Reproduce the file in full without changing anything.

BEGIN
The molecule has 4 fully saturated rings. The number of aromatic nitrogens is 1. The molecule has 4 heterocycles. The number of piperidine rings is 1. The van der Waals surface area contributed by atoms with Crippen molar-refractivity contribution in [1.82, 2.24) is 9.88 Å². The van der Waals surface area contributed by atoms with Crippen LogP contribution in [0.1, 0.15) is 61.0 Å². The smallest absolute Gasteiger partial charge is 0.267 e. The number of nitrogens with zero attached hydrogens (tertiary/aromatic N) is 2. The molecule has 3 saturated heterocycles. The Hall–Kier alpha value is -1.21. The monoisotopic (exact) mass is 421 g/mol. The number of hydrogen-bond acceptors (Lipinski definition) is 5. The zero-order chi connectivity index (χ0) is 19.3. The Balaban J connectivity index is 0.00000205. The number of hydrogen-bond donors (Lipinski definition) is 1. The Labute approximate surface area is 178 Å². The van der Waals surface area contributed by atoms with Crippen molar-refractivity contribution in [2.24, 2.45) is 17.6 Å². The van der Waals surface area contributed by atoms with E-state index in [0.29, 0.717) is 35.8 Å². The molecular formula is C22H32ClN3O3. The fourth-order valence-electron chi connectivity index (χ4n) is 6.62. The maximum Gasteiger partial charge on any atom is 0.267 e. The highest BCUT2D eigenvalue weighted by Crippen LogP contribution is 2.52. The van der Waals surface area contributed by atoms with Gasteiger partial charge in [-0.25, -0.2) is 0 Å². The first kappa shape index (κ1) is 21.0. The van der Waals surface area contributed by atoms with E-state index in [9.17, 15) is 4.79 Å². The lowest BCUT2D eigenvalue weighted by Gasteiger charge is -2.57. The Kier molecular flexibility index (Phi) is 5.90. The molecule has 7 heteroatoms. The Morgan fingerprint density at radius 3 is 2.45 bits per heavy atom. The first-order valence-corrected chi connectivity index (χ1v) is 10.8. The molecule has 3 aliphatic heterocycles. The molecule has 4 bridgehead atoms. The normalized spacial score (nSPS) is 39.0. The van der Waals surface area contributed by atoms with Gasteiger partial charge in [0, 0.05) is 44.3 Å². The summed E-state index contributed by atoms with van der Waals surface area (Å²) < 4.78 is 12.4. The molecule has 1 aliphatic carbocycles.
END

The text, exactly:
The molecule has 4 fully saturated rings. The number of aromatic nitrogens is 1. The molecule has 4 heterocycles. The number of piperidine rings is 1. The van der Waals surface area contributed by atoms with Crippen molar-refractivity contribution in [1.82, 2.24) is 9.88 Å². The van der Waals surface area contributed by atoms with Crippen LogP contribution in [0.1, 0.15) is 61.0 Å². The smallest absolute Gasteiger partial charge is 0.267 e. The number of nitrogens with zero attached hydrogens (tertiary/aromatic N) is 2. The molecule has 3 saturated heterocycles. The Hall–Kier alpha value is -1.21. The monoisotopic (exact) mass is 421 g/mol. The number of hydrogen-bond acceptors (Lipinski definition) is 5. The zero-order chi connectivity index (χ0) is 19.3. The Balaban J connectivity index is 0.00000205. The number of hydrogen-bond donors (Lipinski definition) is 1. The Labute approximate surface area is 178 Å². The van der Waals surface area contributed by atoms with Crippen molar-refractivity contribution in [2.24, 2.45) is 17.6 Å². The van der Waals surface area contributed by atoms with E-state index in [0.29, 0.717) is 35.8 Å². The molecular formula is C22H32ClN3O3. The fourth-order valence-electron chi connectivity index (χ4n) is 6.62. The maximum Gasteiger partial charge on any atom is 0.267 e. The highest BCUT2D eigenvalue weighted by Crippen LogP contribution is 2.52. The van der Waals surface area contributed by atoms with Gasteiger partial charge in [-0.25, -0.2) is 0 Å². The first kappa shape index (κ1) is 21.0. The van der Waals surface area contributed by atoms with E-state index in [9.17, 15) is 4.79 Å². The lowest BCUT2D eigenvalue weighted by Gasteiger charge is -2.57. The Kier molecular flexibility index (Phi) is 5.90. The molecule has 7 heteroatoms. The Morgan fingerprint density at radius 3 is 2.45 bits per heavy atom. The first-order valence-corrected chi connectivity index (χ1v) is 10.8. The molecule has 3 aliphatic heterocycles. The molecule has 4 bridgehead atoms. The normalized spacial score (nSPS) is 39.0. The van der Waals surface area contributed by atoms with Gasteiger partial charge in [0, 0.05) is 44.3 Å². The summed E-state index contributed by atoms with van der Waals surface area (Å²) < 4.78 is 12.4. The molecule has 1 aliphatic carbocycles.